April 1982

Sale of the Refinery in Belgium

Effective March 1, 1982, Marquard & Bahls has sold the refinery it had only just bought in fall of 1979, to a Swiss group, sustaining a loss of DM 190 million. Owing to changes in the oil markets and, especially due to contractual disputes with the Belgian government, the refinery has incurred losses for Marquard & Bahls. The company is in litigation with the Belgians over a contract with the state-owned Belgian company Distrigaz, whereby Marquard & Bahls has contracted to process 0.5 million tons of crude oil per year in the Albatros refinery, and the Belgian government has committed to buying the refinery's output. But when the price of crude oil dropped from $40 to $30 per barrel, the contract became ever more expensive for Marquard & Bahls, especially when the Belgian government failed to comply with its purchase commitment, and market prices for the products continue to fall. The contract also compelles Marquard & Bahls to process the oil exclusively within Belgium. Marquard & Bahls then sued the Belgian government.

This foray into the refinery business is without doubt an expensive exercise. Yet it was by no means a rash decision. Following a profitable year in 1979 and the tax-saving "Operation Stumm", the acquisition of Albatros was a great opportunity to lift the Marquard & Bahls trading company to a whole new level. Being able to process crude oil within the company, right on the Rhine, would have boosted the business no end.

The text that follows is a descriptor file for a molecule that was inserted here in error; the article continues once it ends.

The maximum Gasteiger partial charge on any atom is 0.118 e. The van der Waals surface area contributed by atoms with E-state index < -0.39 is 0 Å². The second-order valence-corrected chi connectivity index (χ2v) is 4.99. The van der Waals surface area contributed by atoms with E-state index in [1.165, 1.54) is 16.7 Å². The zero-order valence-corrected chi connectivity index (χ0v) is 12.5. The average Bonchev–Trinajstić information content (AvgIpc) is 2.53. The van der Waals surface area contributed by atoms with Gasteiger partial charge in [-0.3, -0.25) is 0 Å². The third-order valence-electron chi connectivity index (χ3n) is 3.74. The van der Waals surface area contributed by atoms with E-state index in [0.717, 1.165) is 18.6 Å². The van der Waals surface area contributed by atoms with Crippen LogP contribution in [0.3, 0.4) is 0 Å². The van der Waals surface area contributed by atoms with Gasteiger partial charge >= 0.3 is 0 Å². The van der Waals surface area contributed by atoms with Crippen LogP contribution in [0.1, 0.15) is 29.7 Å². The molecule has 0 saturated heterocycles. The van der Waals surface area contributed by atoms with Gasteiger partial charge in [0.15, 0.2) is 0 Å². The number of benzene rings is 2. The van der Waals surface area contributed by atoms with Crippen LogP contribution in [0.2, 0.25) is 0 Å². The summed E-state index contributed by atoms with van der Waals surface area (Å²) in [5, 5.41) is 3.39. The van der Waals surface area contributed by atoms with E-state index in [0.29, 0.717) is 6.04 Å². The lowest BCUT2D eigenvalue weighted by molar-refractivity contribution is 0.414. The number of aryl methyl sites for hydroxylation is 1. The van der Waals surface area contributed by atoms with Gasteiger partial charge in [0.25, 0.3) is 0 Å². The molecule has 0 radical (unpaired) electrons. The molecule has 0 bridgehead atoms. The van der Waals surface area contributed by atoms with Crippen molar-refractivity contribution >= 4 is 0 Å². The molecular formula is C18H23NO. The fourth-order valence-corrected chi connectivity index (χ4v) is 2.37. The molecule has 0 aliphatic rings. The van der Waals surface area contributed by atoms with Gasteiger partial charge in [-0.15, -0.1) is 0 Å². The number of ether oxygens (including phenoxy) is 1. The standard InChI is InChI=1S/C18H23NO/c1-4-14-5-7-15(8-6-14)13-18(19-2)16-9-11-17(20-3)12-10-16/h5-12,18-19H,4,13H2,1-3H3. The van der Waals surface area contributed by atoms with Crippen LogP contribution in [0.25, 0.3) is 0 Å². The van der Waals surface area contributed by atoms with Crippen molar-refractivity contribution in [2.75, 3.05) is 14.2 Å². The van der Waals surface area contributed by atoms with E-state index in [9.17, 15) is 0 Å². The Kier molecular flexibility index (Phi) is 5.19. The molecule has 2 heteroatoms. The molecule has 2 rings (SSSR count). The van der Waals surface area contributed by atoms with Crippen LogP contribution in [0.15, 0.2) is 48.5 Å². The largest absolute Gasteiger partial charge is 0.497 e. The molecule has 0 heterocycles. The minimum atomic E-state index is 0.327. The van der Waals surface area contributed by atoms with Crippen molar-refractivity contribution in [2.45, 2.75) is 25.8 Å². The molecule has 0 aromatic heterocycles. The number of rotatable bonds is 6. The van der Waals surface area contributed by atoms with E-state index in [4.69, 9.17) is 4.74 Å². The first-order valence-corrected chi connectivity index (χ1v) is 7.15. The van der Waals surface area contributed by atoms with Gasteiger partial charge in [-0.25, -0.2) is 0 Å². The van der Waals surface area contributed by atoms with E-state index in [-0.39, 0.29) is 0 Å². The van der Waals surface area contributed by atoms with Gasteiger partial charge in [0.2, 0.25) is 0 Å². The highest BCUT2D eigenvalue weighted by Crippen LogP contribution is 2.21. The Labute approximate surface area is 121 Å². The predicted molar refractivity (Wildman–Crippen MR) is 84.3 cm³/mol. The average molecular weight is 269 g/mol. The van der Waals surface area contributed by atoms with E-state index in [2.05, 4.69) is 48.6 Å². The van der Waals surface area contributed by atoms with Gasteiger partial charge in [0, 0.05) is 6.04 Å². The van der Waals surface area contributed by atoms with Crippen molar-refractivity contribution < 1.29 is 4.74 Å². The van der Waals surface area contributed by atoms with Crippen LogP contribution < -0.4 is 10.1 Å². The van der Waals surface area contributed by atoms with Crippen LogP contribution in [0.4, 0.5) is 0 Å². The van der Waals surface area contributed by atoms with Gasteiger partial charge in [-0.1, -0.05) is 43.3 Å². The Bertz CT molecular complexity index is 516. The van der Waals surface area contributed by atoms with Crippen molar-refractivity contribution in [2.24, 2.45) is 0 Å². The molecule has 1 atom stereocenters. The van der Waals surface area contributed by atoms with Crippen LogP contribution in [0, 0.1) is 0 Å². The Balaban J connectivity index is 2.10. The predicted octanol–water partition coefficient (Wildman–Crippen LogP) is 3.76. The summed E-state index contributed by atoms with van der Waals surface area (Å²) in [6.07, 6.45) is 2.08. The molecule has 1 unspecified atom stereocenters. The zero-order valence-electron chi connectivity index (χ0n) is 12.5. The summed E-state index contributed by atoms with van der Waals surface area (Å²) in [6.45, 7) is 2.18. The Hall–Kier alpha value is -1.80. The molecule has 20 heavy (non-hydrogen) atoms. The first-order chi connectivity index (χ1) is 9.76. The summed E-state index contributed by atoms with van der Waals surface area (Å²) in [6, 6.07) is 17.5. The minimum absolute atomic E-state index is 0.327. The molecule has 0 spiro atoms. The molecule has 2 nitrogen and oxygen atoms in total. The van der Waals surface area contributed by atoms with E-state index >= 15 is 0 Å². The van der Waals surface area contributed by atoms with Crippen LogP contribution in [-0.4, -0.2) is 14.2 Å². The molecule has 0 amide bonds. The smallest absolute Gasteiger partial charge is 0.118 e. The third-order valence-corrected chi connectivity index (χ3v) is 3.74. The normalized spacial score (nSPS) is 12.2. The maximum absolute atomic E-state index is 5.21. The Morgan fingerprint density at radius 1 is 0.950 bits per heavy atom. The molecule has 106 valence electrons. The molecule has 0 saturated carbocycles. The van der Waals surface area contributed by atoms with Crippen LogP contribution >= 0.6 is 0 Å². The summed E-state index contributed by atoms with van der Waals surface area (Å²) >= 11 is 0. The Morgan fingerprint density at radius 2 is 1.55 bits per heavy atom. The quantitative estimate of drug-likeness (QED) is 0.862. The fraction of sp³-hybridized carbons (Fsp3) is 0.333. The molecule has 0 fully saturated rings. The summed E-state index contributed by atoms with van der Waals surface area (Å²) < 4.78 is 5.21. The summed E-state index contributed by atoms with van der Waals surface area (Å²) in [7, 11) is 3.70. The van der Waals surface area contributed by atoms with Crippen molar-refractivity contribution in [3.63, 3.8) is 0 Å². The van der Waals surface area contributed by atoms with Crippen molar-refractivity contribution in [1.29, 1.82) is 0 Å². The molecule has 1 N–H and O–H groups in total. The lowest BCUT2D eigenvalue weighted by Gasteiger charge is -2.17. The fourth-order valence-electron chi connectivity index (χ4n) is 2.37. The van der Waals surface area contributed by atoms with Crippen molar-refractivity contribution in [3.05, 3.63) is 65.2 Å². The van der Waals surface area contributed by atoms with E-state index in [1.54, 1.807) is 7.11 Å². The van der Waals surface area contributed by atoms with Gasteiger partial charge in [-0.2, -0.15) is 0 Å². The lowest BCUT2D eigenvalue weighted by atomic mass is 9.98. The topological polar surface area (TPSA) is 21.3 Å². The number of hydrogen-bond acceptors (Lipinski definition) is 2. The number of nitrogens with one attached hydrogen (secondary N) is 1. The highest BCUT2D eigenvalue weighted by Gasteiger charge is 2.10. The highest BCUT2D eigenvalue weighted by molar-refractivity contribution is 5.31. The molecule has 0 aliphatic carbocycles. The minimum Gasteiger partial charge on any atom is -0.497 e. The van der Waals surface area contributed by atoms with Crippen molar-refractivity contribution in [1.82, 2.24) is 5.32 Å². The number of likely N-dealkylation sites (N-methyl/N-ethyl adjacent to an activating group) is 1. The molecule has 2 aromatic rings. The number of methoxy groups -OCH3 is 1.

Not every new development or venture can lead to success – but their level of risk has to be acceptable for the company. As in any decision involving risk, when considering Albatros, the company had not only calculated the potential gains, but also the risk of failure. The maximum sustainable loss that Marquard & Bahls could suffer on the Albatros venture had already been calculated and deemed acceptable. When it becomes apparent that the company is heading for this figure, it resolutely withdraws from the refinery in accordance with the business plan.

In hindsight, it is clear that the refinery venture was not a good idea – but this knowledge was not available to the decision makers at the time. The important thing is that the rest of the group is not impeded, either financially or in its development, by the Albatros venture.